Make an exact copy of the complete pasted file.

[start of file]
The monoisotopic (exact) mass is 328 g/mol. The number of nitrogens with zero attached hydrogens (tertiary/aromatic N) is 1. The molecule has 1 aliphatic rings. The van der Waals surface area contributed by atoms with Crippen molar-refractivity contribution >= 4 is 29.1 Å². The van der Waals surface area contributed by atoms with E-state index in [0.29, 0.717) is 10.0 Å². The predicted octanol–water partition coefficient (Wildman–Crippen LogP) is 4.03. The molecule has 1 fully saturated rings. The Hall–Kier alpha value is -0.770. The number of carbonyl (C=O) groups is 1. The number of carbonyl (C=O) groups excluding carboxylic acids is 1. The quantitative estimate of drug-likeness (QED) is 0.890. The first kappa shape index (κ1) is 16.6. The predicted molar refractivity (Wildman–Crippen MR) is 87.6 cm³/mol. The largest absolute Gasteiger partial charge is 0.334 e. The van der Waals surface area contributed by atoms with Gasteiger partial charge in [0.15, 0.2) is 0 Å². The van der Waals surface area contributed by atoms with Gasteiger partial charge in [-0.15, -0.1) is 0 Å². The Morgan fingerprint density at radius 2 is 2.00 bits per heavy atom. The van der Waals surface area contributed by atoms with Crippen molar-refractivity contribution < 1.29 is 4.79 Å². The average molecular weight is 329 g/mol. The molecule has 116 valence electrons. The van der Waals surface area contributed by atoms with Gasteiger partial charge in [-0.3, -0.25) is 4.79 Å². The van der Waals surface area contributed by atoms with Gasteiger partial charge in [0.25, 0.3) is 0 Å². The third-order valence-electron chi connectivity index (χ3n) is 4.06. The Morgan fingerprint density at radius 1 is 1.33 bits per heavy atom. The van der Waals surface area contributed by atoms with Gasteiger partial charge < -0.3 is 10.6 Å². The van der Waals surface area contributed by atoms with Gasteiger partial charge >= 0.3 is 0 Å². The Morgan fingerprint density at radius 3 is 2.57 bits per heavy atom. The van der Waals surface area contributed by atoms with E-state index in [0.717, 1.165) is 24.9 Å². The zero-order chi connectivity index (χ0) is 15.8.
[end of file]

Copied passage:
The monoisotopic (exact) mass is 328 g/mol. The number of nitrogens with zero attached hydrogens (tertiary/aromatic N) is 1. The molecule has 1 aliphatic rings. The van der Waals surface area contributed by atoms with Crippen molar-refractivity contribution >= 4 is 29.1 Å². The van der Waals surface area contributed by atoms with E-state index in [0.29, 0.717) is 10.0 Å². The predicted octanol–water partition coefficient (Wildman–Crippen LogP) is 4.03. The molecule has 1 fully saturated rings. The Hall–Kier alpha value is -0.770. The number of carbonyl (C=O) groups is 1. The number of carbonyl (C=O) groups excluding carboxylic acids is 1. The quantitative estimate of drug-likeness (QED) is 0.890. The first kappa shape index (κ1) is 16.6. The predicted molar refractivity (Wildman–Crippen MR) is 87.6 cm³/mol. The largest absolute Gasteiger partial charge is 0.334 e. The van der Waals surface area contributed by atoms with Gasteiger partial charge in [0.15, 0.2) is 0 Å². The van der Waals surface area contributed by atoms with Gasteiger partial charge in [-0.15, -0.1) is 0 Å². The Morgan fingerprint density at radius 2 is 2.00 bits per heavy atom. The van der Waals surface area contributed by atoms with Crippen molar-refractivity contribution < 1.29 is 4.79 Å². The average molecular weight is 329 g/mol. The molecule has 116 valence electrons. The van der Waals surface area contributed by atoms with Gasteiger partial charge in [-0.3, -0.25) is 4.79 Å². The van der Waals surface area contributed by atoms with Gasteiger partial charge in [0.25, 0.3) is 0 Å². The third-order valence-electron chi connectivity index (χ3n) is 4.06. The Morgan fingerprint density at radius 1 is 1.33 bits per heavy atom. The van der Waals surface area contributed by atoms with Gasteiger partial charge < -0.3 is 10.6 Å². The van der Waals surface area contributed by atoms with Gasteiger partial charge >= 0.3 is 0 Å². The Morgan fingerprint density at radius 3 is 2.57 bits per heavy atom. The van der Waals surface area contributed by atoms with E-state index in [0.717, 1.165) is 24.9 Å². The zero-order chi connectivity index (χ0) is 15.8.